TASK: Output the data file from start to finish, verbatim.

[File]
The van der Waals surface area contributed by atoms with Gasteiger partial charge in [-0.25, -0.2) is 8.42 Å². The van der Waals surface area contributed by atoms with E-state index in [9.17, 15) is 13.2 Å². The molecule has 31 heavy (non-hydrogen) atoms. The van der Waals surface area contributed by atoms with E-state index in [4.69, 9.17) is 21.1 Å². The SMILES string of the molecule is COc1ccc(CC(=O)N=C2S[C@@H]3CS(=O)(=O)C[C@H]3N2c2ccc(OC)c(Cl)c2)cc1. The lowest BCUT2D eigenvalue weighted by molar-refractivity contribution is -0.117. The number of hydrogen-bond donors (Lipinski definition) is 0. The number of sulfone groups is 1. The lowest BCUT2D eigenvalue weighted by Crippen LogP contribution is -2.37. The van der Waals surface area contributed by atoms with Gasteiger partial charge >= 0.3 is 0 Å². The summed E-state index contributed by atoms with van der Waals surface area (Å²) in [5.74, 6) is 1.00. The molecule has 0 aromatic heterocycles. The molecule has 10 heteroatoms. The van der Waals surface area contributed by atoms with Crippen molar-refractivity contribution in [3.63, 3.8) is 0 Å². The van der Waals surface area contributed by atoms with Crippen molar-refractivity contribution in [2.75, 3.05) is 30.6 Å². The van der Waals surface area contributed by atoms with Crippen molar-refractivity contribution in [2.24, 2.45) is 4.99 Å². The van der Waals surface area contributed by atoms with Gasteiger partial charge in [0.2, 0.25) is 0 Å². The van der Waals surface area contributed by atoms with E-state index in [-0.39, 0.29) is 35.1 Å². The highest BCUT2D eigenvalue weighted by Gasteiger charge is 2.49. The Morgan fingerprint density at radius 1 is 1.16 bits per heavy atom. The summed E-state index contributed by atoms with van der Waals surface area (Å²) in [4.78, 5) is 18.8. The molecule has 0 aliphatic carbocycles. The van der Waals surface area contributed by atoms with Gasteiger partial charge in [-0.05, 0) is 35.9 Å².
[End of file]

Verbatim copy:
The van der Waals surface area contributed by atoms with Gasteiger partial charge in [-0.25, -0.2) is 8.42 Å². The van der Waals surface area contributed by atoms with E-state index in [9.17, 15) is 13.2 Å². The molecule has 31 heavy (non-hydrogen) atoms. The van der Waals surface area contributed by atoms with E-state index in [4.69, 9.17) is 21.1 Å². The SMILES string of the molecule is COc1ccc(CC(=O)N=C2S[C@@H]3CS(=O)(=O)C[C@H]3N2c2ccc(OC)c(Cl)c2)cc1. The lowest BCUT2D eigenvalue weighted by molar-refractivity contribution is -0.117. The number of hydrogen-bond donors (Lipinski definition) is 0. The number of sulfone groups is 1. The lowest BCUT2D eigenvalue weighted by Crippen LogP contribution is -2.37. The van der Waals surface area contributed by atoms with Gasteiger partial charge >= 0.3 is 0 Å². The summed E-state index contributed by atoms with van der Waals surface area (Å²) in [5.74, 6) is 1.00. The molecule has 0 aromatic heterocycles. The molecule has 10 heteroatoms. The van der Waals surface area contributed by atoms with Crippen molar-refractivity contribution in [3.63, 3.8) is 0 Å². The van der Waals surface area contributed by atoms with Crippen molar-refractivity contribution in [2.75, 3.05) is 30.6 Å². The van der Waals surface area contributed by atoms with Crippen molar-refractivity contribution in [2.24, 2.45) is 4.99 Å². The van der Waals surface area contributed by atoms with Gasteiger partial charge in [0.2, 0.25) is 0 Å². The van der Waals surface area contributed by atoms with E-state index in [-0.39, 0.29) is 35.1 Å². The highest BCUT2D eigenvalue weighted by Gasteiger charge is 2.49. The Morgan fingerprint density at radius 1 is 1.16 bits per heavy atom. The summed E-state index contributed by atoms with van der Waals surface area (Å²) in [4.78, 5) is 18.8. The molecule has 0 aliphatic carbocycles. The van der Waals surface area contributed by atoms with Gasteiger partial charge in [-0.05, 0) is 35.9 Å².